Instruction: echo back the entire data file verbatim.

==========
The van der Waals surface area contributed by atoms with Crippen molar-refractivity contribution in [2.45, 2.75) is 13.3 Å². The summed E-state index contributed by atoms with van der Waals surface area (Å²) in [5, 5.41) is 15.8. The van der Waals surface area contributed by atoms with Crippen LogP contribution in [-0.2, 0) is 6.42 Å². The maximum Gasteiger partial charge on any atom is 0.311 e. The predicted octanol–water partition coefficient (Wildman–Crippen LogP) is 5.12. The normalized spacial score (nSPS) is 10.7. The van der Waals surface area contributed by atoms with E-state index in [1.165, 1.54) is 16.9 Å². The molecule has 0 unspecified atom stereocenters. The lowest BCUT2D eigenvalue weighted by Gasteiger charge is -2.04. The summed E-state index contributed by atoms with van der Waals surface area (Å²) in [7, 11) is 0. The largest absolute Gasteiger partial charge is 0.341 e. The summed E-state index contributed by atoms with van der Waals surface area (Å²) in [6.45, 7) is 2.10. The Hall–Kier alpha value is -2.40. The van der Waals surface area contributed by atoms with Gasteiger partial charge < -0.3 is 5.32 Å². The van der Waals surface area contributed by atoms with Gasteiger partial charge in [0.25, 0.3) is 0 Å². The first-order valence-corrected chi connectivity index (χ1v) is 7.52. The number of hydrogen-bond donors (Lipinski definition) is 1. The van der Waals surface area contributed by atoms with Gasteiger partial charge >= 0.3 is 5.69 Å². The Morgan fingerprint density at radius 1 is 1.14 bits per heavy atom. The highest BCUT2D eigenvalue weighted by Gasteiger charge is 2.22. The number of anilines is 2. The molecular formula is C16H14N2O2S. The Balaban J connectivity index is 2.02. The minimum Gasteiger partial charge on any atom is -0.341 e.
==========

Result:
The van der Waals surface area contributed by atoms with Crippen molar-refractivity contribution in [2.45, 2.75) is 13.3 Å². The summed E-state index contributed by atoms with van der Waals surface area (Å²) in [5, 5.41) is 15.8. The van der Waals surface area contributed by atoms with Crippen LogP contribution in [-0.2, 0) is 6.42 Å². The maximum Gasteiger partial charge on any atom is 0.311 e. The predicted octanol–water partition coefficient (Wildman–Crippen LogP) is 5.12. The normalized spacial score (nSPS) is 10.7. The van der Waals surface area contributed by atoms with E-state index in [1.165, 1.54) is 16.9 Å². The molecule has 0 unspecified atom stereocenters. The lowest BCUT2D eigenvalue weighted by Gasteiger charge is -2.04. The summed E-state index contributed by atoms with van der Waals surface area (Å²) in [7, 11) is 0. The largest absolute Gasteiger partial charge is 0.341 e. The summed E-state index contributed by atoms with van der Waals surface area (Å²) in [6.45, 7) is 2.10. The Hall–Kier alpha value is -2.40. The van der Waals surface area contributed by atoms with Gasteiger partial charge < -0.3 is 5.32 Å². The van der Waals surface area contributed by atoms with Gasteiger partial charge in [0.25, 0.3) is 0 Å². The first-order valence-corrected chi connectivity index (χ1v) is 7.52. The number of hydrogen-bond donors (Lipinski definition) is 1. The van der Waals surface area contributed by atoms with Gasteiger partial charge >= 0.3 is 5.69 Å². The Morgan fingerprint density at radius 1 is 1.14 bits per heavy atom. The highest BCUT2D eigenvalue weighted by Gasteiger charge is 2.22. The number of anilines is 2. The molecular formula is C16H14N2O2S. The Balaban J connectivity index is 2.02. The minimum Gasteiger partial charge on any atom is -0.341 e.